DEAR ABBY: "Help!" "I can't breathe!" "Get them to stop pushing!" "This is insane!" were the cries heard in Sheffield, England, on Saturday, April 15, when 93 people were killed and more than 200 injured by an unruly mob at a soccer game. These were also the cries heard by me at a rock concert at the Santa Monica Civic Auditorium that same day when hundreds of unruly fans rushed the stage. One story made headlines, but the other easily could have.
The auditorium was overflowing with what must have been a double-capacity crowd. Some fans were seated comfortably at the rear of the hall, but hundreds were pressed forward against the stage by throngs of enthusiastic fans in the back, hell-bent on getting closer to the performers. Speaking as an unfortunate member of that audience, I can tell you that it was an unnerving ordeal. Bodies were pressed so tightly together that breathing was difficult and it was stiflingly hot. Crazed kids (either stoned or high) began pushing others around them, thus sparking off a potentially lethal chain reaction.Appeals to security personnel at the auditorium to do something about the situation produced no results; neither did a call to the fire department. There should have been far fewer tickets sold and far more security people present to control the crowd. It is true that no one died in Santa Monica that night. The floodgates may have held this time, but they may not always. And while the concert promoters in Santa Monica count their dollars, in Sheffield they count their dead. - TYLER FOSHE, SHERMAN OAKS, CALIF.
DEAR TYLER: Thanks for your letter. It answered the questions that occurred to many: How could this bizarre tragedy have occurred? And what can we do to prevent it from happening again?
DEAR ABBY: I'm a different drummer, marching to the same beat as "Losing Patience," who resented questions from strangers wanting to know why her infant daughter was wearing eyeglasses. Strangers noticed my baby, too. But I felt blessed.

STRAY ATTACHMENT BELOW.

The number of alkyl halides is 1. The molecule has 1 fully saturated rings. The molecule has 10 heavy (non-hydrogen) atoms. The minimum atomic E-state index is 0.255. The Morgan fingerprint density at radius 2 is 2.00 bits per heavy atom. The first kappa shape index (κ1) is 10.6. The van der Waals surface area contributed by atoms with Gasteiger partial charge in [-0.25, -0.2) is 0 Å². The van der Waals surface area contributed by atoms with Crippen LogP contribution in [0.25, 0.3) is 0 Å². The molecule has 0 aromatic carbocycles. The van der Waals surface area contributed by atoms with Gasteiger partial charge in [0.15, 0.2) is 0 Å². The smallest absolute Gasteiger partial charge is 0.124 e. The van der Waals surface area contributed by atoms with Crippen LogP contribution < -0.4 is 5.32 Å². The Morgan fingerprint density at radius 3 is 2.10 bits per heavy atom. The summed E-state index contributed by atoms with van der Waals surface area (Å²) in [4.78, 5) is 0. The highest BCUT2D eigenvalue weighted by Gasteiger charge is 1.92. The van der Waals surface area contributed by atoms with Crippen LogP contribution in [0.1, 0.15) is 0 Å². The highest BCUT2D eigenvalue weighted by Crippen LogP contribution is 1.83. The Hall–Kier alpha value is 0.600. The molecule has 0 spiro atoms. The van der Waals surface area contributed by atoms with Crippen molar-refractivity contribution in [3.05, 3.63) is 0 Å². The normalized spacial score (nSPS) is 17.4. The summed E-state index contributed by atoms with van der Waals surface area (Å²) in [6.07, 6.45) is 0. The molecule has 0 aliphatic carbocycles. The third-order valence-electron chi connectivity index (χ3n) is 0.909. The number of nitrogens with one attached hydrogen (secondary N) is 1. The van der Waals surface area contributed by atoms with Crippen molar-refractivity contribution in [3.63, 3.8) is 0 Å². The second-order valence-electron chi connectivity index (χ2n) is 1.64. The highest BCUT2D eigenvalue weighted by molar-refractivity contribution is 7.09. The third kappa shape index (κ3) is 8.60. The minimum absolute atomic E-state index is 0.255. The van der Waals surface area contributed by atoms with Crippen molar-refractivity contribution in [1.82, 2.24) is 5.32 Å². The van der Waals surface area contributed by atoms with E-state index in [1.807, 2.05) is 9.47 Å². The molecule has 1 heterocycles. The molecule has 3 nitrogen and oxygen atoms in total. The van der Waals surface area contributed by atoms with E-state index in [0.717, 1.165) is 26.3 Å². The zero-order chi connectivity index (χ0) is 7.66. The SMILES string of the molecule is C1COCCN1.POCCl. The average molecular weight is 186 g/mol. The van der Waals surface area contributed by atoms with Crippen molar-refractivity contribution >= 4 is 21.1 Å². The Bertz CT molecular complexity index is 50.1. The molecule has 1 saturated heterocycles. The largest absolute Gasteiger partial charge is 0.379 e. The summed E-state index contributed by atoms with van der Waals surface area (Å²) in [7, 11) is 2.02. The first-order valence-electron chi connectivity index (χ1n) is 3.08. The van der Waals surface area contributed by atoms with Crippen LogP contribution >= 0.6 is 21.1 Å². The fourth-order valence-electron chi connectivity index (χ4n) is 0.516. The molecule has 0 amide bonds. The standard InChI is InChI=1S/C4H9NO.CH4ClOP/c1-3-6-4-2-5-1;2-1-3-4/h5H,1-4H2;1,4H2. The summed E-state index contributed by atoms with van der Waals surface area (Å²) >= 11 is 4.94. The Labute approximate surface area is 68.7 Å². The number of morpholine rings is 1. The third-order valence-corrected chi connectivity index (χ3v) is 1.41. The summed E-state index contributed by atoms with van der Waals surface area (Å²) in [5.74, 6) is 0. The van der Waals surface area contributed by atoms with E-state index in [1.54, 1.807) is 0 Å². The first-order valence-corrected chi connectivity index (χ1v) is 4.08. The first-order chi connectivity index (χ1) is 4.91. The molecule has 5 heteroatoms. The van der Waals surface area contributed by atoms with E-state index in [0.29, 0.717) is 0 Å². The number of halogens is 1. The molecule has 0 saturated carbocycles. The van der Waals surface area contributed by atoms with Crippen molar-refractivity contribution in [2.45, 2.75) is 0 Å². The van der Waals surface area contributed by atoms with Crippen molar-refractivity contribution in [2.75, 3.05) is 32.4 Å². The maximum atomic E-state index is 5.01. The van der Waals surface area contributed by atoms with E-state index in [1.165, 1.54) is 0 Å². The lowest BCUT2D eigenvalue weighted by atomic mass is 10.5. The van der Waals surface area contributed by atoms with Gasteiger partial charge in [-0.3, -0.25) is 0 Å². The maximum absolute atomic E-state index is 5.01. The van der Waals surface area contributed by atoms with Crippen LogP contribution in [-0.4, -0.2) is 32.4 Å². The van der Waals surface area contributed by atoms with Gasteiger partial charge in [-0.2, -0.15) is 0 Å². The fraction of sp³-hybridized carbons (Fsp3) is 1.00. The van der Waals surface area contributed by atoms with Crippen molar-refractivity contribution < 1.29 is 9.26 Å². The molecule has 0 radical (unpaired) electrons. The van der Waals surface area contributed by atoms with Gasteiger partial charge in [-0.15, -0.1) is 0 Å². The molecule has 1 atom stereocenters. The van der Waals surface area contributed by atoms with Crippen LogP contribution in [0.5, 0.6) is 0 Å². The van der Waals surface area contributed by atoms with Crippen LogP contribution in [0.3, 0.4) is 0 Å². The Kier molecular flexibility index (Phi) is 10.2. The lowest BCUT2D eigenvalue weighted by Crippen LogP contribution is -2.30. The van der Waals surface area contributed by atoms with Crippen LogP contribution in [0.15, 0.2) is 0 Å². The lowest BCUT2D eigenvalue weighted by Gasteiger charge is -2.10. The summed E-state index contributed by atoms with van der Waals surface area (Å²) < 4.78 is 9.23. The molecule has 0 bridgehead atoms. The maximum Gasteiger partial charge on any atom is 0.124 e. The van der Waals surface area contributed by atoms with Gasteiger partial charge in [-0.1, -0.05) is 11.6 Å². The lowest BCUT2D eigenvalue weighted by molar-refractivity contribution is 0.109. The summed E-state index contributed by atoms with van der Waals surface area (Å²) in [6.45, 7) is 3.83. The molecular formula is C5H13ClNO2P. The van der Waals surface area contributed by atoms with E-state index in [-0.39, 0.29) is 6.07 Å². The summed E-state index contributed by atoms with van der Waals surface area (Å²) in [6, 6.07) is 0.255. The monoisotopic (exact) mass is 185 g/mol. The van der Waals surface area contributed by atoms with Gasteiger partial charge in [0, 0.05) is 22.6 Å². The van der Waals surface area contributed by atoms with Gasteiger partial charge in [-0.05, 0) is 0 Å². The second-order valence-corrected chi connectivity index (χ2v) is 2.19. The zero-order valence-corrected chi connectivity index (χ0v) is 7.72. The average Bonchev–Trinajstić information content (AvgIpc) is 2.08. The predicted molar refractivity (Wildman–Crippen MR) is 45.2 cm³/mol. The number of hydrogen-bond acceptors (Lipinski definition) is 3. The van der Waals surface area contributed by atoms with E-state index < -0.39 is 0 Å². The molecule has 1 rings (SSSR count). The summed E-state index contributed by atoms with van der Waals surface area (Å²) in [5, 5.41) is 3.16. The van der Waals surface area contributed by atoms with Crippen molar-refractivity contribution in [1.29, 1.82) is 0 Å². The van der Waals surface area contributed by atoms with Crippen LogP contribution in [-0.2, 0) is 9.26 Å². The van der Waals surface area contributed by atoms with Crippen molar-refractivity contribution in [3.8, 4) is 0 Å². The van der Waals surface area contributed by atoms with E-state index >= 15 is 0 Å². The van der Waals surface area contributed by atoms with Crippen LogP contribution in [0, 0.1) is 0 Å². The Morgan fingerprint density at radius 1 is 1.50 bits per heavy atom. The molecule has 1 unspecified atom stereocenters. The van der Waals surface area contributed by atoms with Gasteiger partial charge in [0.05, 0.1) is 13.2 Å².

My son was born with club feet. We were living in Brazil but were told that a doctor in New York was "the best" in this field, so I took my baby to New York. For nine months we rode the commuter train from Chappaqua to New York City twice a week for treatments.
I had heard how "cold" New Yorkers were, but no one had better say that around me. Abby, in the nine months I was there, not once did I have to open a door when I had my baby in my arms. Total strangers gave up their cabs for me during the rush hour; businessmen I had never seen before juggled their briefcases to carry my baby up a flight of stairs. Those small favors and words of encouragement to a stranger alone gave me beautiful memories of a trying time.
To all who patted his curly blond hair: He's 31 now and a remarkable athlete. So, to all you warmhearted New Yorkers, thanks for caring! - JANE WALLER, CONROE, TEXAS
DEAR JANE: Thanks for sharing your positive experience in New York City. If you can make it there, you can make it anywhere. Congratulations.
DEAR ABBY: In response to "Losing Patience": When my son was 21/2 years old, he had to wear a patch over one eye temporarily to strengthen the other eye. One day while pushing him in a cart through a grocery store, a man with a bushy mustache stopped us and asked, "What's wrong with that boy's eye?" I explained and we went our separate ways.
When we were out of earshot of the man, my son asked, "Mama, what's wrong with that man's mouth?" (He had never seen a mus-tache before.) - BEEN THERE